BY THE NUMBERS
* $700,000: Cost of new downtown parking meters
* 640: Meters purchased
* 60: Percent of city that will get new meters
Source: Chattanooga Area Regional Transit Authority
New meters are going up across Chattanooga that should make it more convenient for users to pay for parking.
The new parking meters will take credit cards and eventually also will support a prepurchased card.
"We turned them on Tuesday," said Tom Dugan, executive director for the Chattanooga Area Regional Transit Authority.
CARTA bought 640 new meters -- 40 meters for multispace parking and 600 meters for single-space parking -- for $700,000, he said.
But he expects they will pay for themselves. "Parking pays for parking," Dugan said.
The solar-powered meters will make up 60 percent of the city's meters, he said. Coin-operated meters will stay on in areas of low use, where the replacement cost can't be justified.
"The more they are used, the more likely they will be replaced," he said.
Multispace meters already have been installed along Broad and Market streets.
Brent Matthews, CARTA's director of parking, said single-space meters will be installed by the middle of next week.
"As soon as we put them in, they'll be operational," he said.
He said the Chattanooga Parking Authority has received no complaints so far.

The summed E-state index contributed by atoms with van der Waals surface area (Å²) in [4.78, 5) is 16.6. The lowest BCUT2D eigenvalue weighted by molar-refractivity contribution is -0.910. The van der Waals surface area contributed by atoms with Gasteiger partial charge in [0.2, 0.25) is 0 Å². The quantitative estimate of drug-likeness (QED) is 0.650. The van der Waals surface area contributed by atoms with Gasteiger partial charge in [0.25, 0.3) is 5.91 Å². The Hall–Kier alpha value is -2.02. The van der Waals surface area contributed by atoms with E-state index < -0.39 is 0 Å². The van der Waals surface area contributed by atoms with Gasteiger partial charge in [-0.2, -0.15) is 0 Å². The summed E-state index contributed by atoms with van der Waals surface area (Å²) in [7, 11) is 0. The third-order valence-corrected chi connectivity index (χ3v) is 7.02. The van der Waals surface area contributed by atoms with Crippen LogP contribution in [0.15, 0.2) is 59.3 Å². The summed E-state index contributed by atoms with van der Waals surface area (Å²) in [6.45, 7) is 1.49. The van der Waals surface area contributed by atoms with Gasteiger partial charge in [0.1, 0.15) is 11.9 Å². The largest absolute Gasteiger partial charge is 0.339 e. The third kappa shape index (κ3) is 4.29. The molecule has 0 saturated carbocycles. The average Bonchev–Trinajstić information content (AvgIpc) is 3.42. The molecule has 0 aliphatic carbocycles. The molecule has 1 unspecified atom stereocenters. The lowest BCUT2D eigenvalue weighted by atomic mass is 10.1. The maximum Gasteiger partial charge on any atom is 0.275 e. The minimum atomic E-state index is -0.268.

"A lot of people are excited about using their credit card," he said.
Dugan said CARTA received a three-year loan to pay for the meters, and revenues generated from parking fines and fees will repay it.
Last year, meter expenses were $489,000 and revenue was $747,000, he said. That meant a $258,000 profit. And that didn't even include most of the parking fines, which started coming to CARTA in October.
Matthews said the price of parking will remain at 75 cents an hour. But anyone who uses a credit card will have to buy a complete hour of time.
"That's because of credit card fees," he said.
Cliff has worked for the Times Free Press for five years and covers Chattanooga city government. He previously covered Rhea County, as well as transportation and growth and development in Southeast Tennessee. A native of Maryville, Tenn., Cliff graduated in 2003 from the University of Tennessee with a bachelor’s degree in communications with an emphasis on journalism. Before coming to Chattanooga, he was a crime reporter with Hernando Today, a supplement of The Tampa (Fla.) ...